TESOL 2019 Electronic Village Overview

Having just returned from TESOL, I am excited to share. Here is a special treat for those who were unable to attend TESOL this past week or even those who were there but unable to attend the events that took place in the Electronic Village (EV). All of those events are now available as archived recordings. The Computer Assisted Language Learning Interest Section (CALL-IS) offers a number of compelling and impressive events within the conference that provide insights and guidance for visitors who are interested in learning more about integrating technology into their teaching. These sessions essentially result in a complete CALL-focused conference within the larger TESOL conference with sessions all day every day. For many years, I spent nearly all of my time at the TESOL conference in the EV. It can be difficult to even keep up with all of the sessions in the EV.

The CALL-IS relies on a dedicated team of volunteers to stream, record, archive, and curate these sessions, and you will soon realize that we are all in their debt. I know I am personally grateful as I was only able to catch one of these sessions myself in person, but I have spent the past few days catching up on all that I missed. Here is an overview, including links to information about the presentation and presenters as well as links to the archived recordings. Readers can also find all of the archived sessions on the CALL-IS YouTube channel; I’ve linked directly to some of the recorded sessions or to further information about individual sessions.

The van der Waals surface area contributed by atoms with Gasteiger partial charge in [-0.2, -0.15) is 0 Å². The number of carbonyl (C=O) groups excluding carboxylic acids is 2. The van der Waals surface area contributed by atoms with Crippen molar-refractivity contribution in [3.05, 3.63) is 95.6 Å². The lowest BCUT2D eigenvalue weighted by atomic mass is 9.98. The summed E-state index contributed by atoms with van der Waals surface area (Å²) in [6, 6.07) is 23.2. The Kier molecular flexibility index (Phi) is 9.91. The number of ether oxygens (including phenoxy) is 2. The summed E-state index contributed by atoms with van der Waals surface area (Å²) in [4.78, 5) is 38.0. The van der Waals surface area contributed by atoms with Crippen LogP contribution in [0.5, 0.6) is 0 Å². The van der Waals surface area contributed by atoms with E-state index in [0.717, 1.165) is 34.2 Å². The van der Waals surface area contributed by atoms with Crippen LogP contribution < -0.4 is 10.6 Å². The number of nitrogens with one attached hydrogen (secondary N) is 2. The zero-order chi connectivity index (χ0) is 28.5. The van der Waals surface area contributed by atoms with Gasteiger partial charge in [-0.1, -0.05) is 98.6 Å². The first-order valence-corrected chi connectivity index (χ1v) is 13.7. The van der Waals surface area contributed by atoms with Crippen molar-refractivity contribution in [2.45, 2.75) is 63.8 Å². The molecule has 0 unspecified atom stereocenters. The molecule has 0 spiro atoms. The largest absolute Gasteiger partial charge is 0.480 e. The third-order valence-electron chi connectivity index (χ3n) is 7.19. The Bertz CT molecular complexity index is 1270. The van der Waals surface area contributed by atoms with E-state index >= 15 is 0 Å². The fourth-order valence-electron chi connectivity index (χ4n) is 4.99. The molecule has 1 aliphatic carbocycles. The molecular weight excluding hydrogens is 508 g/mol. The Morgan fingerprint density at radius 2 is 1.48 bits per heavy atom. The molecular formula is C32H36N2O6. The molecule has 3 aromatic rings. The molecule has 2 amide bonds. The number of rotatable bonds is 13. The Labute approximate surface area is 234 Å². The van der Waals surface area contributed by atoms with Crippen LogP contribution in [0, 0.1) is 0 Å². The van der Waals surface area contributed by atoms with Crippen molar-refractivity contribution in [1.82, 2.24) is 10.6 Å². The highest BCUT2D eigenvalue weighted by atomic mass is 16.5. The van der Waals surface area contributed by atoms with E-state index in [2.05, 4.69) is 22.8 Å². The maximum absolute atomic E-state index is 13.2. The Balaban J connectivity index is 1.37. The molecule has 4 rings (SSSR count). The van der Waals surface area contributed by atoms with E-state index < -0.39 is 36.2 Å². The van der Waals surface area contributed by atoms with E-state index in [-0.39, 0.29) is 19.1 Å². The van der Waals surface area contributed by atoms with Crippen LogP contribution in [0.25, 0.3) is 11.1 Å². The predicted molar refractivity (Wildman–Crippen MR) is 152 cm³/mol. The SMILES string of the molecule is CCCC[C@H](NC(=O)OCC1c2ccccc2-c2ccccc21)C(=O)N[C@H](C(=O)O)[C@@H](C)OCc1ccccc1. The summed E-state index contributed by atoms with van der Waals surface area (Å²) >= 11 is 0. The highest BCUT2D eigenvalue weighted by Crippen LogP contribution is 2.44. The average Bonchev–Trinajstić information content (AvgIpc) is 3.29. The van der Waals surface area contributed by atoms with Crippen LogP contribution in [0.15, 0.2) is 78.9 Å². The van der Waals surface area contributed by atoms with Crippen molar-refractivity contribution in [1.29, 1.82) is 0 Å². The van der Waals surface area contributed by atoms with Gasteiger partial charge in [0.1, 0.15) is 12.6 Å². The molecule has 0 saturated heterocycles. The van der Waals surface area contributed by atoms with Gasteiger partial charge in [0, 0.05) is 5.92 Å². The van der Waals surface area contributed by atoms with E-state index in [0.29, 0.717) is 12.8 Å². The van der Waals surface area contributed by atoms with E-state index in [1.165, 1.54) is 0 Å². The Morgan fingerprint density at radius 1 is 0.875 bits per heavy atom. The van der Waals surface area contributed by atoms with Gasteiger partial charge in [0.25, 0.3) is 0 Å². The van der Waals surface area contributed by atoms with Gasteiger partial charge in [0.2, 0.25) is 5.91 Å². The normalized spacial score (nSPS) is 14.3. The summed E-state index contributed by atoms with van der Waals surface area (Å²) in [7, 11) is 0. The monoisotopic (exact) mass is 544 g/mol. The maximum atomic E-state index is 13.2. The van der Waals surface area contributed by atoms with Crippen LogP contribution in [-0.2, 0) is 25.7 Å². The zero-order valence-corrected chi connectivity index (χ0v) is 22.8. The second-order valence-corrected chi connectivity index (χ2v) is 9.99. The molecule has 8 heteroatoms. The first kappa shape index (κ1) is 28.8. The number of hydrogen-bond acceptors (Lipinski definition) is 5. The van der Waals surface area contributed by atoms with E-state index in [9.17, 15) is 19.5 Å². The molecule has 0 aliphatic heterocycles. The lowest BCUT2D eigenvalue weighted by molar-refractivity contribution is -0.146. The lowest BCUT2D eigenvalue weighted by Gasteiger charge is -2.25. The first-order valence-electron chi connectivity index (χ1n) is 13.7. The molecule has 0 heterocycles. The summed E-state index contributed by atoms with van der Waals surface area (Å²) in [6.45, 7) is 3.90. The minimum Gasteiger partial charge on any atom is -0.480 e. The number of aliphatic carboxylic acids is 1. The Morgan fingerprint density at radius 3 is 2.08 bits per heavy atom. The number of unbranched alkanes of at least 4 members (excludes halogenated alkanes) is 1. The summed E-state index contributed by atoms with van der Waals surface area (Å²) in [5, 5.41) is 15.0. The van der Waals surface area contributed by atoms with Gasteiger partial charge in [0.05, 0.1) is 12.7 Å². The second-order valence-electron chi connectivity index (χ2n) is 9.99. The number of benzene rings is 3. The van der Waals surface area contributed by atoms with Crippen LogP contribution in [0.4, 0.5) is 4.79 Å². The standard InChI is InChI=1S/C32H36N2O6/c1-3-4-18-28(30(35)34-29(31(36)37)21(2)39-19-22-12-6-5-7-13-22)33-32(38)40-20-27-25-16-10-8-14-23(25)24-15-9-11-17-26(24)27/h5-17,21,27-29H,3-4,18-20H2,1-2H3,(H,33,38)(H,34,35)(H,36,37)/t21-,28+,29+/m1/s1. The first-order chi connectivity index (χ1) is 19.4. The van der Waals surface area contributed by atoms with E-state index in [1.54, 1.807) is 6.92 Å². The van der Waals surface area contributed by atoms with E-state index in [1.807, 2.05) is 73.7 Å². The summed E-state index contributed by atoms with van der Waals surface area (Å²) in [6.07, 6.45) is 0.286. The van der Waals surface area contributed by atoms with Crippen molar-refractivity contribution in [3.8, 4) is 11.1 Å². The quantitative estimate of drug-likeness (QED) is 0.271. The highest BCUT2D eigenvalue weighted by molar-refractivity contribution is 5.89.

Hot Topics

Each day begins with Hot Topics, a session that focuses on the latest trending topics in CALL, such as the following:

  • Communities of Practice
  • Online Teacher Training
  • Digital Writing
  • Teaching Reading Online
  • Augmented Reality
  • Social Media
  • Game-Based Learning

There is also a second Hot Topics session each afternoon. These sessions provide various perspectives from around the world on these current topics with detailed examples of practice. Some sessions are organized by theme, including “The Role of Technology and The 6 Principles,” “CALL to MALL,” and “Public Speaking Skill Development Online.” Other Hot Topics sessions address a variety of interesting issues, including the following:

Wednesday

  • Blogging as an Interdiscursive Tool for Building the Communities of Practice (CoP) Among K–12 ELL Teacher Candidates
  • Local Constraints in the Implementation of CALL Training for English Language Instructors in Pakistan
  • Massive Online Open Access Course and EFL Instructors’ Professional development in Pakistan

Thursday

  • Comparison of Three Dual Language Frameworks from United States, Middle East, and Europe
  • Digital Multimodal Writing in ESL Classes
  • Successful Online Collaborative Writing Requirements

Friday

  • Incorporation of Instagram in Language Teaching
  • Use of Low-Cost Technology in English Language Classrooms in Rural India
  • Augmented Reality to teach EFL to Hearing-Impaired Students
  • Beliefs of Preservice ELL Teachers About the Benefits of Game-Based Learning

On the Cutting Edge: Graduate Student Panels